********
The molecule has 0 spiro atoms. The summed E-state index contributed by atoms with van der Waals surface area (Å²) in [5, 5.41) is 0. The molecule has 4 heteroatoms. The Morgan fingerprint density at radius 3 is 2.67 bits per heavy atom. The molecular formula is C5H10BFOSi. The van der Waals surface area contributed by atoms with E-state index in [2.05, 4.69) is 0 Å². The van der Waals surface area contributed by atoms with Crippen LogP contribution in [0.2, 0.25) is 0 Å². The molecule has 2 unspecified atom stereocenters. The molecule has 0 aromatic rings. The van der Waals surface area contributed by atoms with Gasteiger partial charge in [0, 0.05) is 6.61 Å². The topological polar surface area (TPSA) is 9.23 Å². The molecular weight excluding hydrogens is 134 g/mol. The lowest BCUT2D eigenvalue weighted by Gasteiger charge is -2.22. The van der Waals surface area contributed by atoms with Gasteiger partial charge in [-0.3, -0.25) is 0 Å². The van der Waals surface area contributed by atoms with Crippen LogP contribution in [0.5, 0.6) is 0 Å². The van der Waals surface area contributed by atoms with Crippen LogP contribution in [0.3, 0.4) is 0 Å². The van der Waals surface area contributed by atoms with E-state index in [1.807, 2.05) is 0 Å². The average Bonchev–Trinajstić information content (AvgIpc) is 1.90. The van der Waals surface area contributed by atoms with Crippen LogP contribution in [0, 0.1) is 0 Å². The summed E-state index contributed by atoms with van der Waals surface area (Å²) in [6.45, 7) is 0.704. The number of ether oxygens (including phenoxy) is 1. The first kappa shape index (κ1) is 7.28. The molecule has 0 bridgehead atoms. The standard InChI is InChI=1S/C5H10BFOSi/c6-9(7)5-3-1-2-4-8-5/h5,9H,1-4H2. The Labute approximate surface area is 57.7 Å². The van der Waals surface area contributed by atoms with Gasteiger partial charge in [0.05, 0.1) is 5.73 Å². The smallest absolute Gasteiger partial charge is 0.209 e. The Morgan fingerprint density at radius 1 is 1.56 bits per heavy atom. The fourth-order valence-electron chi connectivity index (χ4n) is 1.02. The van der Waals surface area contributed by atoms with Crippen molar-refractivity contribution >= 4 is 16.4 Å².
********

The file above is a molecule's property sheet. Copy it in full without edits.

The molecule has 0 spiro atoms. The summed E-state index contributed by atoms with van der Waals surface area (Å²) in [5, 5.41) is 0. The molecule has 4 heteroatoms. The Morgan fingerprint density at radius 3 is 2.67 bits per heavy atom. The molecular formula is C5H10BFOSi. The van der Waals surface area contributed by atoms with E-state index in [2.05, 4.69) is 0 Å². The van der Waals surface area contributed by atoms with Crippen LogP contribution in [0.2, 0.25) is 0 Å². The molecule has 2 unspecified atom stereocenters. The molecule has 0 aromatic rings. The van der Waals surface area contributed by atoms with Gasteiger partial charge in [0, 0.05) is 6.61 Å². The topological polar surface area (TPSA) is 9.23 Å². The molecular weight excluding hydrogens is 134 g/mol. The lowest BCUT2D eigenvalue weighted by Gasteiger charge is -2.22. The van der Waals surface area contributed by atoms with Gasteiger partial charge in [-0.3, -0.25) is 0 Å². The van der Waals surface area contributed by atoms with Crippen LogP contribution in [0.5, 0.6) is 0 Å². The van der Waals surface area contributed by atoms with Crippen LogP contribution in [0.3, 0.4) is 0 Å². The van der Waals surface area contributed by atoms with E-state index in [1.807, 2.05) is 0 Å². The average Bonchev–Trinajstić information content (AvgIpc) is 1.90. The van der Waals surface area contributed by atoms with Crippen LogP contribution in [0, 0.1) is 0 Å². The summed E-state index contributed by atoms with van der Waals surface area (Å²) in [6.45, 7) is 0.704. The number of ether oxygens (including phenoxy) is 1. The first kappa shape index (κ1) is 7.28. The molecule has 0 bridgehead atoms. The standard InChI is InChI=1S/C5H10BFOSi/c6-9(7)5-3-1-2-4-8-5/h5,9H,1-4H2. The Labute approximate surface area is 57.7 Å². The van der Waals surface area contributed by atoms with Gasteiger partial charge in [0.05, 0.1) is 5.73 Å². The smallest absolute Gasteiger partial charge is 0.209 e. The Morgan fingerprint density at radius 1 is 1.56 bits per heavy atom. The fourth-order valence-electron chi connectivity index (χ4n) is 1.02. The van der Waals surface area contributed by atoms with Crippen molar-refractivity contribution >= 4 is 16.4 Å².